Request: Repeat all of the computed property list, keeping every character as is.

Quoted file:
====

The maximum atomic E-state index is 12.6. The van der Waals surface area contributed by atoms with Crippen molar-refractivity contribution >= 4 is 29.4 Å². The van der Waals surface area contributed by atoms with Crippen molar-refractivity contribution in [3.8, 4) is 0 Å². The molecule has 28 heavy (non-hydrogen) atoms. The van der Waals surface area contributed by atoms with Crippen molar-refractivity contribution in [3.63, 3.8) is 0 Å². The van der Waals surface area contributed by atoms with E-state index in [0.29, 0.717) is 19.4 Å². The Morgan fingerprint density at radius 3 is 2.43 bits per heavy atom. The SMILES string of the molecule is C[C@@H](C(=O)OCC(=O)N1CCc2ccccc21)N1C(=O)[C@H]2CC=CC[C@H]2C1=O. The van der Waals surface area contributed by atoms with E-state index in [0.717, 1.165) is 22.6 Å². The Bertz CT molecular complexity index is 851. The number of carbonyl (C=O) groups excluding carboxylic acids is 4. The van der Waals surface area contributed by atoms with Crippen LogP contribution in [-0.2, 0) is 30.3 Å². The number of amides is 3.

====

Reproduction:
The maximum atomic E-state index is 12.6. The van der Waals surface area contributed by atoms with Crippen molar-refractivity contribution >= 4 is 29.4 Å². The van der Waals surface area contributed by atoms with Crippen molar-refractivity contribution in [3.8, 4) is 0 Å². The molecule has 28 heavy (non-hydrogen) atoms. The van der Waals surface area contributed by atoms with Crippen molar-refractivity contribution in [3.63, 3.8) is 0 Å². The van der Waals surface area contributed by atoms with E-state index in [0.29, 0.717) is 19.4 Å². The Morgan fingerprint density at radius 3 is 2.43 bits per heavy atom. The SMILES string of the molecule is C[C@@H](C(=O)OCC(=O)N1CCc2ccccc21)N1C(=O)[C@H]2CC=CC[C@H]2C1=O. The van der Waals surface area contributed by atoms with E-state index in [0.717, 1.165) is 22.6 Å². The Bertz CT molecular complexity index is 851. The number of carbonyl (C=O) groups excluding carboxylic acids is 4. The van der Waals surface area contributed by atoms with Crippen LogP contribution in [-0.2, 0) is 30.3 Å². The number of amides is 3.